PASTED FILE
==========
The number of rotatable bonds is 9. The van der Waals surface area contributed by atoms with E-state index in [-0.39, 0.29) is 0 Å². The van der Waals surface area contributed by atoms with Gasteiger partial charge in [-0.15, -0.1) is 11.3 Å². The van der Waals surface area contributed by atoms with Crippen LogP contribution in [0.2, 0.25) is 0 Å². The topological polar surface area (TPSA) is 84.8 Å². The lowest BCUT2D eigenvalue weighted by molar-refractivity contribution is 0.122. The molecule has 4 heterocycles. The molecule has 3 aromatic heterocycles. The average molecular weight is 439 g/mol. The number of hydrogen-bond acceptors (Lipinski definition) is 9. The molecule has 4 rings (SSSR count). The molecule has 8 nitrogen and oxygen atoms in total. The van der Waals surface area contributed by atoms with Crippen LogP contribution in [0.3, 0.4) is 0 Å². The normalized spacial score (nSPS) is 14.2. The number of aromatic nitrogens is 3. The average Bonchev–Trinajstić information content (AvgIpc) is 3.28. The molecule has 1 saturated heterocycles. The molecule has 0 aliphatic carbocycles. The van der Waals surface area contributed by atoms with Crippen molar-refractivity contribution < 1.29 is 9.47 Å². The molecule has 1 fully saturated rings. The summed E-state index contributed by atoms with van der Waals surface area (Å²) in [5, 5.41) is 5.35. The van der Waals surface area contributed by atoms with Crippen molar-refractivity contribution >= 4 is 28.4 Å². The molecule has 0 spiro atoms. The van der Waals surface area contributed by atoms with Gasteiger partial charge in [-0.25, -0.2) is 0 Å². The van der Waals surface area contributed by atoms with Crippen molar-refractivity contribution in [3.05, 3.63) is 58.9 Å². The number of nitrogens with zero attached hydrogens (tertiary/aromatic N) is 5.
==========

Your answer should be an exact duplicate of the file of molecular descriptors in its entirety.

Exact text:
The number of rotatable bonds is 9. The van der Waals surface area contributed by atoms with E-state index in [-0.39, 0.29) is 0 Å². The van der Waals surface area contributed by atoms with Gasteiger partial charge in [-0.15, -0.1) is 11.3 Å². The van der Waals surface area contributed by atoms with Crippen LogP contribution in [0.2, 0.25) is 0 Å². The topological polar surface area (TPSA) is 84.8 Å². The lowest BCUT2D eigenvalue weighted by molar-refractivity contribution is 0.122. The molecule has 4 heterocycles. The molecule has 3 aromatic heterocycles. The average molecular weight is 439 g/mol. The number of hydrogen-bond acceptors (Lipinski definition) is 9. The molecule has 4 rings (SSSR count). The molecule has 8 nitrogen and oxygen atoms in total. The van der Waals surface area contributed by atoms with Crippen LogP contribution in [0.3, 0.4) is 0 Å². The normalized spacial score (nSPS) is 14.2. The number of aromatic nitrogens is 3. The average Bonchev–Trinajstić information content (AvgIpc) is 3.28. The molecule has 1 saturated heterocycles. The molecule has 0 aliphatic carbocycles. The van der Waals surface area contributed by atoms with Crippen molar-refractivity contribution < 1.29 is 9.47 Å². The molecule has 1 fully saturated rings. The summed E-state index contributed by atoms with van der Waals surface area (Å²) in [5, 5.41) is 5.35. The van der Waals surface area contributed by atoms with Crippen molar-refractivity contribution >= 4 is 28.4 Å². The molecule has 0 spiro atoms. The van der Waals surface area contributed by atoms with Gasteiger partial charge in [-0.25, -0.2) is 0 Å². The van der Waals surface area contributed by atoms with Crippen molar-refractivity contribution in [3.05, 3.63) is 58.9 Å². The number of nitrogens with zero attached hydrogens (tertiary/aromatic N) is 5.